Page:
Sadly, in large measure, but not entirely, it was New Orleans that defeated Bobby in the gubernatorial race in ’03. That said, although the population of NOLA is significantly reduced and the population of the state is very different, the voter composition, particularly in NOLA, has not changed, which is worrisome. Nevertheless, Bobby’s stellar performance in congress and his extraordinary genius in dealing with the Katrina catastrophe just may put him over the top in ’07. Lately, he’s been sounding more like Governor Jindal than Congressman Jindal and that gives me hope.

Aunt B on August 29, 2006 at 12:27 PM

An excellent piece!

Catie96706 on August 29, 2006 at 1:09 PM

The Buses of New Orleans

Dealin’ card games with the politicians in the club car.
Million a point ain’t no one keepin’ score.

Pablo on August 29, 2006 at 1:20 PM

For me the biggest concern from the situation in New Orleans post Katrina has been the exporting of their crimminal element and “give me, give me, give me” population to the neighboring states. As bad as we want to send these people back home they won’t leave because they are still sponging off of any assistance given them and the courts simply won’t allow other states or municipalities to suspend the aid. What it has created in my little corner of the world is the opinion that if anybody went to NO looking for 10 honest people he would come back empty handed.
Just like Muslims say don’t judge all Muslims by the actions of a radical few, when other residents of LA say don’t judge us all we have no other choice. FL have survived something like 8 hurricanes in the last couple of years and they are not screaming into the cameras asking what is the goverment going to do. The rest of the Gulf Coast which actually took the brunt of Katrina after asking for assistance got off their butts, went to work, and are trying to put their lives back together.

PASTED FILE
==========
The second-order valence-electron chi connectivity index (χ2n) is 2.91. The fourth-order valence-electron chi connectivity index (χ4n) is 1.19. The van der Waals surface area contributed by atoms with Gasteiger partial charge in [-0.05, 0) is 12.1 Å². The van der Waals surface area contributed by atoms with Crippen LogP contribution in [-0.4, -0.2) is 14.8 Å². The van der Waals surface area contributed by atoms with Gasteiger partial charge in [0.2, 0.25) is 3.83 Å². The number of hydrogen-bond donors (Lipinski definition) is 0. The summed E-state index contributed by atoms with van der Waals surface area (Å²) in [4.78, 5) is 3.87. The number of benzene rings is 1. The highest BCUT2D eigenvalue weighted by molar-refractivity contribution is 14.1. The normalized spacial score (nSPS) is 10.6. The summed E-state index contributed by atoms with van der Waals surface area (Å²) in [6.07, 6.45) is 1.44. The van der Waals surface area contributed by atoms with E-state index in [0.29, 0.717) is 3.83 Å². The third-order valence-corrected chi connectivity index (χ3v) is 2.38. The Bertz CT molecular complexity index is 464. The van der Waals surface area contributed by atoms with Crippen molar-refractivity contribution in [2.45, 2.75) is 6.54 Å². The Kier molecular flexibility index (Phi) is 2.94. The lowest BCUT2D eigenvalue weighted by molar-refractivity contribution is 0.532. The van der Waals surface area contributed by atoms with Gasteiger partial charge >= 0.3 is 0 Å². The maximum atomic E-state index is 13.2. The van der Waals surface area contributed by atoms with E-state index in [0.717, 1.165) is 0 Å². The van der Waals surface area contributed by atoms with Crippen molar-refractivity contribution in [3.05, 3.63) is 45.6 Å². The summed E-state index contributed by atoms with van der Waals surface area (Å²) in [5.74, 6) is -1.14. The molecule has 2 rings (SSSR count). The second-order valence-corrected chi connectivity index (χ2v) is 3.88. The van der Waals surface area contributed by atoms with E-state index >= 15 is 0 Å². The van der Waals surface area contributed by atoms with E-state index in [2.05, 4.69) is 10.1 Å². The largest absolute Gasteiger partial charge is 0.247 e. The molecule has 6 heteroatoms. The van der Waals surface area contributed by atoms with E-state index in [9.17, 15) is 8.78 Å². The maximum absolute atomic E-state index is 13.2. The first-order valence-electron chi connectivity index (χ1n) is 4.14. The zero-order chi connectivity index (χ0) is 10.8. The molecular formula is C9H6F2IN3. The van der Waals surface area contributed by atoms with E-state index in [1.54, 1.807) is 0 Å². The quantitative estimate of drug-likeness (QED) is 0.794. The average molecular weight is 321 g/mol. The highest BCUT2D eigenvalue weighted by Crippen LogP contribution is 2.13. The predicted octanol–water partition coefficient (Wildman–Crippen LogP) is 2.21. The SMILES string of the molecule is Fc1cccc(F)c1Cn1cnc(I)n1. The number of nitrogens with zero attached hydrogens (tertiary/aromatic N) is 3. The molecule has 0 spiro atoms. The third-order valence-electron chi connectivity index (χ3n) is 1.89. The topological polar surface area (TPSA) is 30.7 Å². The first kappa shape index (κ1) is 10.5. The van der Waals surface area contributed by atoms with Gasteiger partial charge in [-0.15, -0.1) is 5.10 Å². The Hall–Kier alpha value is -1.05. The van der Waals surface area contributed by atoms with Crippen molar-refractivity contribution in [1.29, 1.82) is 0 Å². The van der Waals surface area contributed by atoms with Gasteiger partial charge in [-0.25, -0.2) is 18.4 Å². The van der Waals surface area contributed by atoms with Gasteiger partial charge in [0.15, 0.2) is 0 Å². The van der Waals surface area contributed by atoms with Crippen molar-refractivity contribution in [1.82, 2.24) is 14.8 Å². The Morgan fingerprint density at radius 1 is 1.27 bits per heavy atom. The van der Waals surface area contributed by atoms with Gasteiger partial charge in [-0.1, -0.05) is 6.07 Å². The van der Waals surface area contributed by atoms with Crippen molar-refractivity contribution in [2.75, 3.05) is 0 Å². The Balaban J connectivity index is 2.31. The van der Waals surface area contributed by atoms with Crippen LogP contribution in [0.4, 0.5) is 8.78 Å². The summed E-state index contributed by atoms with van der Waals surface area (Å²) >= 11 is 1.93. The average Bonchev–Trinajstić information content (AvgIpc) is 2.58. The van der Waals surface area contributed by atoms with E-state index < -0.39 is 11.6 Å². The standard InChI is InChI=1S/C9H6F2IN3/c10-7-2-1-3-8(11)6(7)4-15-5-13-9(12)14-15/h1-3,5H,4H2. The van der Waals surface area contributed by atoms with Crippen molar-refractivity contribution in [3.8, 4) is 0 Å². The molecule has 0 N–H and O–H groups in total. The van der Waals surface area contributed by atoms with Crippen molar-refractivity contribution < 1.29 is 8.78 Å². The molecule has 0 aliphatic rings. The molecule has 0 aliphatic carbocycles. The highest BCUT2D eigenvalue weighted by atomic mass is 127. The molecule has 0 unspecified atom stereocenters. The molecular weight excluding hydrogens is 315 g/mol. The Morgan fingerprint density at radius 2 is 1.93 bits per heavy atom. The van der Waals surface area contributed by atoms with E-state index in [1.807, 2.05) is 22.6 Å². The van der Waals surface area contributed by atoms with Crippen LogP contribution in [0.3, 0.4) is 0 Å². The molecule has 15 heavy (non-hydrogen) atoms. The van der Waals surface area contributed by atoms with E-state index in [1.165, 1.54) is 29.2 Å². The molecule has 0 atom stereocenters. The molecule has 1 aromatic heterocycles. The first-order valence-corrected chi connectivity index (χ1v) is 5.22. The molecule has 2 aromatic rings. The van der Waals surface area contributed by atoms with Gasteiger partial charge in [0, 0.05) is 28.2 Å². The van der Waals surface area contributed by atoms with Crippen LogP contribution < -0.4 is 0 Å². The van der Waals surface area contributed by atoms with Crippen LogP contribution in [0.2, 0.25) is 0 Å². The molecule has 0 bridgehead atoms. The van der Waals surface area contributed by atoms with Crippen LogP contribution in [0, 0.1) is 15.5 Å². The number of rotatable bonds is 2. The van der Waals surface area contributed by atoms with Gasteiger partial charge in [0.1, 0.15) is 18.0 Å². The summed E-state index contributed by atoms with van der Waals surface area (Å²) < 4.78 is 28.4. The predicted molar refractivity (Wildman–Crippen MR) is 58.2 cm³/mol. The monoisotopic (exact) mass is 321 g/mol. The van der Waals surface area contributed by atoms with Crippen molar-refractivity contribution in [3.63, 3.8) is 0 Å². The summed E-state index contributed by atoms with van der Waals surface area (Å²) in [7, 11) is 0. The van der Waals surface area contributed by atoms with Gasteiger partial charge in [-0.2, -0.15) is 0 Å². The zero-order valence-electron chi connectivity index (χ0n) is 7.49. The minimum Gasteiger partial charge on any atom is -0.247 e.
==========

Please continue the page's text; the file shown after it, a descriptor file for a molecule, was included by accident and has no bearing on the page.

I am sick and tired of poor, poor, pitiful, New Orleans.

LakeRuins on August 29, 2006 at 1:22 PM

Excellent work Bryan!

Every populace deserves its leader, how true!

Katrina proved to every objective analyst who the real dividers are.

Entelechy on August 29, 2006 at 1:24 PM

Good post, Bryan.

Something that always amazes me about New Orleans is how quickly the victims of Hurricane Katrina managed to squander the goodwill given to them by the American people. America came through with a lot of charity, a lot of help – and what we received in return were complaints that it wasn’t enough, and demands for more.

I have a feeling the reputation of New Orleans was severely damaged by the reaction of its citizens to the storm and its aftermath. After the ‘goodwill vists’ wear off, I expect tourism will diminish over time.

Slublog on August 29, 2006 at 1:44 PM

the really strange thing is that they had choices among democrats and reelected him

The only anaolgy I can think of is Ford Motors hiring Jeff Skilling to turn the company around…….

EricPWJohnson on August 29, 2006 at 2:02 PM

Very well written, Bryan. I, too, am sick and tired of Katrina, NOLA, and Nagin. What a nincompoop. I hate that people refuse to take responsibility for their own incompetence. I remember Nagin in a press conference just before Katrina hit. He was very nonchalant about the whole thing, telling people that they might want to leave the city. I’m just sick of it.

StephC on August 29, 2006 at 2:30 PM

Pablo-loved the reference to The City Of New Orleans-I’ll be gone 500 miles when the day is done!

Catie96706 on August 29, 2006 at 2:31 PM

Well done/said Bryan.